On 17 January 1988, the City of London Anti-Apartheid Group held a dayschool for its members and supporters around the slogan Participate in ’88. The dayschool was intended to activate members and launch a new year of campaigning. Central to the event was the launch of a programme of action for the year ahead.
The dayschool followed a familiar format of discussions, debate and practical workshops designed to draw up plans for mobilising different constituencies (women, youth, trade unionists, anti-racist groups etc.) to City Group’s activities. At the event Norma and David Kitson reported back to City Group members from their recent trip to Zimbabwe. There, according to the report in Non-Stop News,
Norma and David were interviewed for radio, television and national newspapers. The City Group Singers cassette was broadcast over ZBC radio. Everywhere they went Norma and David received support for the non-stop picket. … The dayschool raffled a T-shirt which summed up the trip – “Zimbabwe Today! Azania Tomorrow!” (Non-Stop News, 25, Jan/Feb 1988)
Report backs from southern Africa and news that word of the Non-Stop Picket was spreading there was always a morale booster for solidarity activists in London. It placed their efforts in a broader global context and helped consolidate a sense of real connection to the struggle against apartheid.
One key discussion during the day centred around a panel on the topic of “The Non-Stop Picket and building non-sectarian solidarity.” Here the debate was about the means to building solidarity with all progressive anti-apartheid movements in South Africa and Namibia, not just the ANC and SWAPO. In this moment City Group was attempting to differentiate itself from the national Anti-Apartheid Movement not just tactically but politically. The panel consisted of an impressive range of speakers representing different tendencies within the liberation struggle and those solidarity groups in Britain who were committed to a non-sectarian stance. The speakers included former South African political prisoners David Kitson and Zolile Keke; Rodney Funeka (the Assistant Chief Representative of the Pan-Africanist Congress of Azania in the UK); Freddie Koujo (the UK Chair of SWANU – the South-West Africa National Union from Namibia); Frank Lowe of Black Action for the Liberation of Southern Africa; and Dave Lee of the Azania Namibia Forum. In addition to these speakers, Andy Higginbottom spoke for City Group alongside David Reed for the Revolutionary Communist Group and Mike Howe from the Humanist Party – both political organisations that had strong commitments to the Non-Stop Picket at the time. Although none of the (British) organisations represented on the panel were very large, the existence of such a range of organisations committed to non-sectarian solidarity with all political tendencies resisting apartheid in South Africa demonstrates that City Group was not alone in challenging the singular association between the national Anti-Apartheid Movement and the ANC. The debate about the role of British solidarity organisations and how they should most appropriately relate to national liberation movements in the Global South was a real one.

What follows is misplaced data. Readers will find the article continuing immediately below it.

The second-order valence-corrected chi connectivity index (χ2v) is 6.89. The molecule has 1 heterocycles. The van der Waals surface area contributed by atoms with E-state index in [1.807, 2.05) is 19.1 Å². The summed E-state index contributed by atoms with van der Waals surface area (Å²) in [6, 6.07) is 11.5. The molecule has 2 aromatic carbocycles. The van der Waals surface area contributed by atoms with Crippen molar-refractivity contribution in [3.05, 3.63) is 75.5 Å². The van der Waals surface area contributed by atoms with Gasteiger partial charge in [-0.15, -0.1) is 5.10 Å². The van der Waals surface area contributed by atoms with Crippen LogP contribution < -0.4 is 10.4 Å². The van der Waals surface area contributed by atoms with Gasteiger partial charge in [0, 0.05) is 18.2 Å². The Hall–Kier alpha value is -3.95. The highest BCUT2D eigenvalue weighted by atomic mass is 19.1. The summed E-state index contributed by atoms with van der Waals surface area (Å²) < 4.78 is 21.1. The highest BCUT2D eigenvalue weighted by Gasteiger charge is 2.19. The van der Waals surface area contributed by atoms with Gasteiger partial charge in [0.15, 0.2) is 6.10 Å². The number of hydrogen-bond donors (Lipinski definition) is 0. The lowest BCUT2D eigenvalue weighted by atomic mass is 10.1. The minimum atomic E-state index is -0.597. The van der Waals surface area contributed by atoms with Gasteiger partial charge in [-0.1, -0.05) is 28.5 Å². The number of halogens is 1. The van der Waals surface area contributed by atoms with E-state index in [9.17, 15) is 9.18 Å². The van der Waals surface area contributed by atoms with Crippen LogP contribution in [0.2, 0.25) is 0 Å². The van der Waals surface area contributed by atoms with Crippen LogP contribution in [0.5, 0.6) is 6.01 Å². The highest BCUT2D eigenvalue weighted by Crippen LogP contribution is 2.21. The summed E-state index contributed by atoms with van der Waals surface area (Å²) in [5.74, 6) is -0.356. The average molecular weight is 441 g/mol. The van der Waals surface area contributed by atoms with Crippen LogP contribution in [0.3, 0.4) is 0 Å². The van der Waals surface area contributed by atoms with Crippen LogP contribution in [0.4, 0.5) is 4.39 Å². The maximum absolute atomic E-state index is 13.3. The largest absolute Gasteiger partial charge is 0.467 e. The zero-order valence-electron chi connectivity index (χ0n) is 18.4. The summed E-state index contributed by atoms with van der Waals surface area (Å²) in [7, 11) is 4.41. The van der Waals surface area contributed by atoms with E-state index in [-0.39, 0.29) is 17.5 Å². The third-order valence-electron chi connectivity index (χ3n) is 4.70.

At the end of the dayschool, City Group committed itself to a renewed round of campaigning throughout 1988 with a clear focus on political prisoners and explicitly a commitment to supporting prisoners from all tendencies within the liberation movement. The programme of action for the year included a demonstration on 16 April to mark the second anniversary of the start of the Non-Stop Picket; a ‘Remember Soweto – Surround the Embassy’ rally on 16 June; and, plans for a weekend of activities to celebrate Nelson Mandela’s 70th birthday that July. In practical terms, the dayschool and its reporting in Non-Stop News was also used to collect new pledges from people willing to do regular shifts on the Non-Stop Picket and to encourage supporters to make regular donations via standing orders from their banks.
Norma Kitson’s report from Zimbabwe and the speeches by representatives of the PAC and SWANU on the panel were specifically used to encourage activity and participation:
The Non-Stop Picket now has international recognition and we are determined to use that support and direct it towards building an active and vigorous movement. All our readers can join in! Remember: PARTICIPATE IN ’88! (Non-Stop News, 25 Jan/Feb 1988).
A little over a month after the dayschool, the South African government banned 18 anti-apartheid organisations. City Group responded with a militant campaign of escalating direct action and the slogan ‘Participate in ’88!‘ took on new significance.